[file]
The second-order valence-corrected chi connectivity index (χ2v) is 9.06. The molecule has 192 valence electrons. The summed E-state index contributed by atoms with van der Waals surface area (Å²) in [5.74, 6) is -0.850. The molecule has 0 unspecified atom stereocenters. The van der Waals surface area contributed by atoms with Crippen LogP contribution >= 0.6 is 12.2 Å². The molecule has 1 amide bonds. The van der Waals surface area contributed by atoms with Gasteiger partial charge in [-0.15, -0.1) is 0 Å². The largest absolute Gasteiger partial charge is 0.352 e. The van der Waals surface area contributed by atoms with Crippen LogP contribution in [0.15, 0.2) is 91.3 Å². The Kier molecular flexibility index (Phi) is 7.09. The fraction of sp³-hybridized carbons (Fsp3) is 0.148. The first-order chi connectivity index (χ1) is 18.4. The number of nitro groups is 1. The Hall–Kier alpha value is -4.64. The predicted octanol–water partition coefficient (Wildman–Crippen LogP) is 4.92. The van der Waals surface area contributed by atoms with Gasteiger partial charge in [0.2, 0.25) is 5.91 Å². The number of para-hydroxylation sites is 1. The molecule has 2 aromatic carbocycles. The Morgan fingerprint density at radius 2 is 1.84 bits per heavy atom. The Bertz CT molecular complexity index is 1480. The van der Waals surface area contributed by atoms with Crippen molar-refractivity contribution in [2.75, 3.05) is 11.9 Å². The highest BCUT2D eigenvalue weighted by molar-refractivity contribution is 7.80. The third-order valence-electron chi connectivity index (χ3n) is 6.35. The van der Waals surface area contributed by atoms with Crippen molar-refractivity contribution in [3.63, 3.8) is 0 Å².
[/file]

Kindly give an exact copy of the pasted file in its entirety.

The second-order valence-corrected chi connectivity index (χ2v) is 9.06. The molecule has 192 valence electrons. The summed E-state index contributed by atoms with van der Waals surface area (Å²) in [5.74, 6) is -0.850. The molecule has 0 unspecified atom stereocenters. The van der Waals surface area contributed by atoms with Crippen LogP contribution >= 0.6 is 12.2 Å². The molecule has 1 amide bonds. The van der Waals surface area contributed by atoms with Gasteiger partial charge in [-0.15, -0.1) is 0 Å². The largest absolute Gasteiger partial charge is 0.352 e. The van der Waals surface area contributed by atoms with Crippen LogP contribution in [0.15, 0.2) is 91.3 Å². The Kier molecular flexibility index (Phi) is 7.09. The fraction of sp³-hybridized carbons (Fsp3) is 0.148. The first-order chi connectivity index (χ1) is 18.4. The number of nitro groups is 1. The Hall–Kier alpha value is -4.64. The predicted octanol–water partition coefficient (Wildman–Crippen LogP) is 4.92. The van der Waals surface area contributed by atoms with Gasteiger partial charge in [0.2, 0.25) is 5.91 Å². The number of para-hydroxylation sites is 1. The molecule has 2 aromatic carbocycles. The Morgan fingerprint density at radius 2 is 1.84 bits per heavy atom. The Bertz CT molecular complexity index is 1480. The van der Waals surface area contributed by atoms with Crippen molar-refractivity contribution in [2.75, 3.05) is 11.9 Å². The highest BCUT2D eigenvalue weighted by molar-refractivity contribution is 7.80. The third-order valence-electron chi connectivity index (χ3n) is 6.35. The van der Waals surface area contributed by atoms with Crippen molar-refractivity contribution in [3.63, 3.8) is 0 Å².